in perioperative care, physicians ask who benefits from intensive care, said
Hannah Wunsch, of Sunnybrook Health Sciences Centre, University of Toronto and
Columbia University, speaking at LIVES 2017, the 30th annual
congress of the European Society of Intensive Care Medicine, which met in
Vienna last month.
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While guidelines exist on admission, discharge and triage (SCCM 2016), their recommendations are vague on admission criteria:
“To optimize resource use while improving outcomes, we suggest guiding ICU admissions on the basis of a combination of 1) specific patient needs that can be only addressed in the ICU environment, such as life-supportive therapies, 2) available clinical expertise, 3) prioritization according to the patient’s condition, 4) diagnosis, 5) bed availability, 6) objective parameters at the time of referral, such as respiratory rate, 7) potential for the patient to benefit from interventions, and 8) prognosis (grade 2D).”
Intensivists are already good at triage, but it’s hard to differentiate who benefits from intensive care, especially amongst the least sick and most sick patients considered for admission. The “tails on the curve” are where the difficult decisions are made, said Wunsch. At one end of the curve are the not so sick and the very sick are at the other end. Those patients who need and benefit from mechanical ventilation, vasopressors, continuous dialysis and ICP monitoring are clear.
The need for ICU could be predicted by using admission to ICU as the outcome, but that just predicts a clinical decision that is already being made, noted Wunsch. Scores for severity, such as SAPS3, are helpful to predict outcome, but they are used when the decision to admit has already been made.
Previous research (Wunsch et al. Anesthesiology 2016) analysed the association between use of intensive care and hospital mortality adjusted for patient and hospital factors for 5 procedures that have variable hospital mortality. It showed a lack of association between use of intensive care services and hospital mortality for patients undergoing major surgery and also wide variability in ICU admission.
The things we measure are still too crude to capture the physician’s gut feeling that someone isn’t going to do well, said Wunsch. There are two ways we can learn about who will benefit: when resources are ‘tight’ we get periods when ICU beds are not available, when ICU beds are over-resourced, there is variability in use of ICU.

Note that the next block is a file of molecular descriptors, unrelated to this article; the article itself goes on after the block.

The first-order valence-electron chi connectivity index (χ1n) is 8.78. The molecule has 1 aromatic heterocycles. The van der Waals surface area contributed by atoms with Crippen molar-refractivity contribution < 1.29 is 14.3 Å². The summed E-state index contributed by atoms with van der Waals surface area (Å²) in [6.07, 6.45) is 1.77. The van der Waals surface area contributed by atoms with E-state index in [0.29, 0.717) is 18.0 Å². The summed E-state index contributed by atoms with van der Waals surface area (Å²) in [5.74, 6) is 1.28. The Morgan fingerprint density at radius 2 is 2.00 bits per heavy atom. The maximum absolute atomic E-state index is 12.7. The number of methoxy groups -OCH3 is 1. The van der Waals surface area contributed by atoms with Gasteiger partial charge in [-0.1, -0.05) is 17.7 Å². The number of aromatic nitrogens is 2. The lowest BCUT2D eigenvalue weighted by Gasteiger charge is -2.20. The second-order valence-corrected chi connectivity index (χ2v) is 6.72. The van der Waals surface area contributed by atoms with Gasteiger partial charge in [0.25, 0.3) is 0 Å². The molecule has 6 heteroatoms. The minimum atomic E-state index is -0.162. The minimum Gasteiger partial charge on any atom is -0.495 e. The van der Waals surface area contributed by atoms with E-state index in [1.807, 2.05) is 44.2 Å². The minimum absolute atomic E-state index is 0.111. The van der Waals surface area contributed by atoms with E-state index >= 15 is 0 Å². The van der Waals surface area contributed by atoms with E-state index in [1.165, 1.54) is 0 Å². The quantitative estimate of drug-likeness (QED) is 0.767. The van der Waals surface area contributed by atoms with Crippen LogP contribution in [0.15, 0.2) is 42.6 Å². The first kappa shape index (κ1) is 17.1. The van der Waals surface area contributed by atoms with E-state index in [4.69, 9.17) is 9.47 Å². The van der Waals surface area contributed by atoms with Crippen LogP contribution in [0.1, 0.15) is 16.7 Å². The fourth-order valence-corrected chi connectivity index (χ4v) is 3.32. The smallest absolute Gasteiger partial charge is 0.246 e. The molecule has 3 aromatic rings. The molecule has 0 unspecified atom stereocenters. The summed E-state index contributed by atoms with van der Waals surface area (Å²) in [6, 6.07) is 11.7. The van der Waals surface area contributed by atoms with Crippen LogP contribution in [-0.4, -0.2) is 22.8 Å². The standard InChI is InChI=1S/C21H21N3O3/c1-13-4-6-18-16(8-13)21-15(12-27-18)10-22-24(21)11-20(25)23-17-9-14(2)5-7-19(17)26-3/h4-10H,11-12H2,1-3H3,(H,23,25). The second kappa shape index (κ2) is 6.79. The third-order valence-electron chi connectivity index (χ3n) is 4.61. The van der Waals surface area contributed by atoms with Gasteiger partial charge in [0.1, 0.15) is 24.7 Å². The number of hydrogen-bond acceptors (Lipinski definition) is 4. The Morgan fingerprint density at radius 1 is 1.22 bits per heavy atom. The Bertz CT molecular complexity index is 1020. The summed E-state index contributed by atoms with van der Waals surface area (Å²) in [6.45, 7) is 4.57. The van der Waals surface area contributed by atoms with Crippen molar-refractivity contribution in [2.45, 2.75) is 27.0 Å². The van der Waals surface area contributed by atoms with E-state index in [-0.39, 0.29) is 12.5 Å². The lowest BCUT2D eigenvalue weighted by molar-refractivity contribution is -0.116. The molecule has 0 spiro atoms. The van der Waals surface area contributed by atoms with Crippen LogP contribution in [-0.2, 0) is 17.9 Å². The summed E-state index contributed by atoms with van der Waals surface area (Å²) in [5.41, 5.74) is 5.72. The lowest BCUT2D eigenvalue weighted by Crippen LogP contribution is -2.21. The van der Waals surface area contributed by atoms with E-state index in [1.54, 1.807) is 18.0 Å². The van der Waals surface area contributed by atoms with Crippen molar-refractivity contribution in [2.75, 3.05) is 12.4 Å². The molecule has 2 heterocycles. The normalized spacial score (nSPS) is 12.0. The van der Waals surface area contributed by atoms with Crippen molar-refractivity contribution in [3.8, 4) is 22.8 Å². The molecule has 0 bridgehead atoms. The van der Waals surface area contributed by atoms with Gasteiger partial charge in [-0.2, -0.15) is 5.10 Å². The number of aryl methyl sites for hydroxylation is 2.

There is wide variability in availability of intensive care across countries. For example, the study of 7 cities in high and middle income countries by Austin etal. (2014) had at the extremes Boston, USA with 18.9 ICU beds per 100k population and Kumasi, with a figure of 0.4.
The USA is well provided with ICU beds and a previous study found approximately 67% occupancy across 97 ICUs (Wunsch 2013) . Research by Valley and colleagues, showed an association of ICU admission with mortality among older patients with pneumonia, but when the decision to admit appeared to be discretionary it was associated with improved survival. Chang and Shapiro (2016) investigated the association between ICU use during hospitalisation and costs in a medical population and found that those hospitals that use ICUs more often for 4 common medical conditions were more likely to perform invasive procedures and have higher costs but with no improvement in hospital mortality
Number needed to treat (NNT)
Zimmerman and Kramer attempted a model for identifying patients who may not need ICU admission in terms of predicting whether patients would need a life-supporting treatment (J Crit Care), with 60% receiving ‘active’ treatment, and 40% ‘monitoring’. Of the high risk monitoring patients, 20% needed active intervention, making a number needed to treat (NNT) of 5.
Wunsch concluded that in reality, “appropriate” triage is shaped by other options for care, such as intermediate care units, and the general ward, which is underpinned by nursing care. For monitored patients, the NNT becomes high. A triage score is the “holy grail” of intensive care, and we need to keep trying to prove the benefits of ICU, perhaps by doing RCTs on surgical procedures, she suggested.